Prior to March, when he got a bad case of the hiccups, Federer was so adeptly controlling the center of the court that he wasn’t concerned about throwing in change-ups. From the 2006 Wimbledon through the 2007 Dubai Open, where he won his 47th title, he lost all of one match. His three-pitch rotation of fastball-curveball-slider was working perfectly.

Rafael Nadal has owned Roger Federer on clay courts, even half-grass clay courts. (Jaime Reina/Stringer / Getty Images)

But against Nadal, who has beaten Federer all five times they’ve played on clay, very little seems to function. Arias says that Federer’s favorite play — slicing his backhand low crosscourt and either baiting his foe to the net and passing him, or catching him in no-man’s land after a mediocre reply when he retreats to the back court — doesn’t work against the Spaniard. The lefty Nadal’s racket moves at warp speed and he hits with such heavy topspin that he eats the short chip alive and quickly gains control of the point with his forehand.

“Roger is going to have to change that play against Nadal and maybe go down the line more to his backhand, because it’s not working against his forehand,” Arias said. “He also needs to attack Nadal’s second serve more and maybe try to come to (the) net more. But really, none of this may matter on clay because Nadal looks pretty unbeatable on the surface now.”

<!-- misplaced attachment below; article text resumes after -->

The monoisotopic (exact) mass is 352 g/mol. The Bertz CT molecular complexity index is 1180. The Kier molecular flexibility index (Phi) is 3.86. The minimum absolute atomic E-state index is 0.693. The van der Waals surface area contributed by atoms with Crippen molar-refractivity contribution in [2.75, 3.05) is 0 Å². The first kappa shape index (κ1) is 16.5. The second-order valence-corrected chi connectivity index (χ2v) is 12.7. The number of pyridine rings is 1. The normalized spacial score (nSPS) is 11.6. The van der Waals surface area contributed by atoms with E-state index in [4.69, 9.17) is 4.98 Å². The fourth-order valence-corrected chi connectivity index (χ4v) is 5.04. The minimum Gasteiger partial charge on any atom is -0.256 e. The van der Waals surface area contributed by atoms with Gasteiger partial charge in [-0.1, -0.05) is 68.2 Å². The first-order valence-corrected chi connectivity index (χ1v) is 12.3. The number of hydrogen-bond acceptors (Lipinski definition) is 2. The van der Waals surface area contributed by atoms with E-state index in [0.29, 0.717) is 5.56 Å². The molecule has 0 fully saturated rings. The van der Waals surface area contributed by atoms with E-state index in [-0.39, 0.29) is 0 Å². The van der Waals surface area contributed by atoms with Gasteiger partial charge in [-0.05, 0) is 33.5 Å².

Federer doesn’t want to absorb that thought. If he wins the French Open, Federer would give himself a chance to become only the third man after Don Budge and Rod Laver to win the calendar year Grand Slam.

But if he plans to even sniff a win against Nadal this week in Hamburg or in three weeks at the French Open final, he has a lot of work to do on court and off. Arias believes the savvy yet stubborn Swiss can turn things around, but he’s going to have to become a committed student and research his rivalries.

“If I were Roger, I get films of my matches against Nadal and break things down,” Arias said. “He might be able to find something in there that he hasn’t thought about before.”

Maybe Federer’s first step has to be admitting that something really is happening.